The five are the only remaining survivors of an original group of ten women and children from Rokitno, a town in the Volhynian district of Ukraine, who survived together in the forest for nearly two years. Although several now live in Toronto, they had never all gotten together until last month, to coincide with the visit here of Chaim Bar Or, a retired Egged bus driver from Haifa.
“If you can picture a group of grown-up people crying like babies, that’s what it was like,” says Larry Gamulka, a retired English teacher who lives on Bathurst Street. “We remembered every little detail.”
Gamulka was seven years old the day the Germans and Ukrainians, on the pretext of conducting a census, rounded up the Jews in Rokitno’s market-square and began to slaughter them with machine-guns. Amidst the wild pandemonium, some people, including Gamulka and his mother, Gitel, managed to escape into the woods.
Deep within the forest, ten refugees built a lean-to for shelter. Aided by some partisans, they enlarged the lean-to into a crude construction known in Ukrainian as a kurin, or “smoker.” It is essentially a low dug-out with earthen walls, and a roof made of branches with a hole to allow the smoke from a fire to escape. It was their home, summer and winter, for nearly two years.
“In the summer we would pick berries in the woods, which were plentiful. The fall and winter were tough.”
“At night my mother and the older people would go out to the nearest village (5 km away) and beg,” Gamulka recalls. “They would literally knock on doors at the peasants’ houses and beg for something to eat. Sometimes they would get a potato, sometimes they would be chased away …. Some peasants were very kind; they themselves didn’t have much to eat, but they would give a few potatoes, once in a while.”
They had no matches, so had to keep the fire going, day and night, season after season. They had no axe, so had to break the branches off the trees by hand. They had no shoes, so had to go barefoot, even in the snow. They were half-starved, and infested with lice and scabies. Their clothes were rags.
“Sometimes,” Gamulka says, “we had visitors — wolves.” Then he explains, knowledgeably: “The only way to get rid of them was with burning pieces of wood. They don’t approach you if you have fire in your hand.”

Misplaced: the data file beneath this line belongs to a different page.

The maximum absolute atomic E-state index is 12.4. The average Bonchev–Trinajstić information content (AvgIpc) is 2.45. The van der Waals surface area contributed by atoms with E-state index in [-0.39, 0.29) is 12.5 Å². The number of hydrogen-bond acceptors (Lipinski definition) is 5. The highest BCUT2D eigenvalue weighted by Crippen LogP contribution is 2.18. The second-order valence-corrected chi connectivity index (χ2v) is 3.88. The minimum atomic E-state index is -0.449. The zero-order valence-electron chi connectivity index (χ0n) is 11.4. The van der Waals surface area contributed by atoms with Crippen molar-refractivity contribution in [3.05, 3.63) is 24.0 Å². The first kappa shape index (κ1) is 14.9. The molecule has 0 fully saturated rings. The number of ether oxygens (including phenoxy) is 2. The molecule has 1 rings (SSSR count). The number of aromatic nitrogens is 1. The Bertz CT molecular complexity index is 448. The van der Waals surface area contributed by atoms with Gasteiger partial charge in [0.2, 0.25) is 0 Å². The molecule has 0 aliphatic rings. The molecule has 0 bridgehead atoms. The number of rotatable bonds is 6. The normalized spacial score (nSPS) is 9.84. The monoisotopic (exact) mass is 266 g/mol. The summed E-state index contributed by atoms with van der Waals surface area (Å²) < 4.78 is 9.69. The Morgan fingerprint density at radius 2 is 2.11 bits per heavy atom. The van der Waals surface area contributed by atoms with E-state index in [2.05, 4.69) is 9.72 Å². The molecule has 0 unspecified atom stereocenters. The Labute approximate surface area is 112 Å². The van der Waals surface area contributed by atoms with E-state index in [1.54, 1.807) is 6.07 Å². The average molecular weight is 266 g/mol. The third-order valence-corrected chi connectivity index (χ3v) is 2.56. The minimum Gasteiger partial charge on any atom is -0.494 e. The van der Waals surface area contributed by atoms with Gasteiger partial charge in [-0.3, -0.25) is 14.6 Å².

Two of their party, Dvoshil Svetchnik and her daughter Henya, died of dysentery and hunger. “We buried them in the woods. It was an experience that all of us still live with.”
After the Russians liberated the surviving members of the group, their paths diverged dramatically. Lave Svetchnik went to Israel (where he adopted the name Haim Bar Or). Samuel Levin also settled in Israel but his brother, Alex, became a captain in the Russian army; both later relocated to Toronto.
Taibele Wasserman, who was three years old in the forest, also went in Israel, where she became Yona Bronberg; she later came to Toronto. Her mother and sister, Rachel and Bluma Wasserman, survived the forest and settled in Israel; both are now deceased. Niuka Kokel, who was 13 years old in the forest, died after the war.
After liberation, Gamulka and his mother went to Bytom, a town in Silesia; they lived briefly in Linz, Austria, and came in Montreal in March 1948. Although he could not speak English when he arrived, Gamulka attained an MA in English literature and worked as an English teacher in Montreal. A husband, father and grandfather, he lost his mother in 1994 and moved to Toronto only recently.
Gamulka says that three of the survivors found each other after reading an article about one of them that appeared several years ago in the Canadian Jewish News.
“The four men all have memories from the forest, but the little girl (Taibele) who was only three, doesn’t have any memories.
“The happy news is that the five of us have made very good lives for ourselves,” he says. “We’ve managed. We enjoy life.”
Out of Rokitno’s roughly 2,000 Jews, only 200 or so survived the war, Gamulka says. His father, who was in the Russian army, was captured by the Germans and killed for being a Jew.
His wife, Ala, has been helping to translate the yizkorbuch or memorial book for Rokitno from Yiddish into English. “It’s the most fascinating kind of work you can do,” she says. ♦
This article was distributed by the Jewish Telegraphic Agency and published around the world in both English and Yiddish. © 2001